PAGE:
What Attracts Silicon Valley Entrepreneurs to the Startup Life?
One of the questions that I asked during all my interviews was ‘Why entrepreneurship?’ and ‘What attracts you to the startup-life?’
There seem to be three main reasons why these entrepreneurs are entrepreneurs. They are either ‘raised’ to become an entrepreneur, in it for the money, or they want to have a positive impact. These reasons have overlap or coincide with each other.
The HBO series Silicon Valley makes a joke of all entrepreneurs and startups posing that they are trying to ‘Make the world a better place’. However, during my research, I encountered many entrepreneurs who did have philanthropic reasons to succeed. For them, this was not just something they said to sound meaningful, this was a genuine goal.
One of the first entrepreneurs I spoke with explained that in his home country, India, there is a lot of hunger. He wants to become a billionaire so he can feed every hungry mouth in India. While social entrepreneurship is often described as nonprofit organizations, it could also have a broader definition: “social entrepreneurship [relates] to individuals or organizations engaged in entrepreneurial activities with a social goal (Short, Moss & Lumpkin, 2009:162).” Short, Moss & Lumpkin (2009) argue that the focus on social entrepreneurship is primarily in nonprofit and the public domains. On the other hand, another company is actively trying to solve a problem in the medical field, to make people’s lives easier ‘and if we can make some money while doing so, that is a win-win, right?’ The combination of social goals and individualistic goals is an interesting aspect of many entrepreneurs I talk with.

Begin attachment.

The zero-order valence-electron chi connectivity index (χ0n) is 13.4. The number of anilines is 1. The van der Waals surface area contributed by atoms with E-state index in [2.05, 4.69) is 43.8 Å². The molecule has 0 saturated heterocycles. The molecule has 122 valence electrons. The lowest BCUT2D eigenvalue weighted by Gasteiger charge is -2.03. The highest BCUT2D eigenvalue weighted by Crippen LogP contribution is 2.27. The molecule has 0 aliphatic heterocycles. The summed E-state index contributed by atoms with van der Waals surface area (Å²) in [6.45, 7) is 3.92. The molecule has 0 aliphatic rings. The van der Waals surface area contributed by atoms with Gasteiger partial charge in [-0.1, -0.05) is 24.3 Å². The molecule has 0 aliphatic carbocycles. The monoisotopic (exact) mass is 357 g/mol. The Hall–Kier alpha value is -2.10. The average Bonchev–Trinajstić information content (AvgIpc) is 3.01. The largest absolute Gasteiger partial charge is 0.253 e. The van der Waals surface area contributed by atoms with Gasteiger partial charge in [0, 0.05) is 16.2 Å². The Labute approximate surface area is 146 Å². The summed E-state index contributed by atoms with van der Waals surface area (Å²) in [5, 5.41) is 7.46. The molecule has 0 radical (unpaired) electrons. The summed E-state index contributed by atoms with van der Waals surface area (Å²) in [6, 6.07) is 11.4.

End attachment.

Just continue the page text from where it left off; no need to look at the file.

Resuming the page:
One of the entrepreneurs I spoke to is currently enrolled in a free programming school, based on peer-to-peer learning. He and another student decided to found a startup together. They sent letters to 50 do-good-companies (e.g. animal shelters, national parks etc) asking if they had any issues. This is interesting because so far I have only spoken to people who try to solve a problem they have experienced, or just had an idea.
Freedom is another often mentioned reason: The entrepreneurs like to work for themselves or are even genuinely scared to work for a boss. For example, a respondent explains: ‘Once you taste this freedom, you cannot go back.’ Another respondent says: ‘I could not work for a boss, then you are just making someone else rich.’ However, the entrepreneurs are somehow still depending on a boss because the possibility of ever going back on payroll gives them the confidence to take the risk of founding a startup in the first place.
Repeatedly the entrepreneurs mentioned that compared to startups, bigger companies do have more resources. ‘Then again, to get access to those resources, you have to apply for them,’ a respondent notes. In startups, you always have to take the burn rate in consideration. The burn rate is the rate at which the capital is being spent. This term is often mentioned by respondents that do not yet have revenue. The fast pace of working and the lack of bureaucracy is an important factor for why the entrepreneurs that once worked for large companies now found their place in the startup world. As their own boss, they are responsible for every decision they make and no longer ‘part of someone else’s bigger plan.’
When I ask a respondent about hobbies, he smiles: ‘Building this business.’
An important aspect they miss is that when you leave the office at a big company, you leave your work there. In a startup, not working hardly exists. The startup is always on their mind — This fact will be discussed more in-depth later on.
Where in previous jobs the entrepreneurs often got bored, the constant flow of new challenges, situations, and roles they have to take on, is a great match for them.
Short, J. C., Moss, T. W., and Lumpkin, G. T. 2009. “Research in social entrepreneurship: past contributions and future opportunities” in Strategic Entrepreneurship Journal, 3(2), 161–194.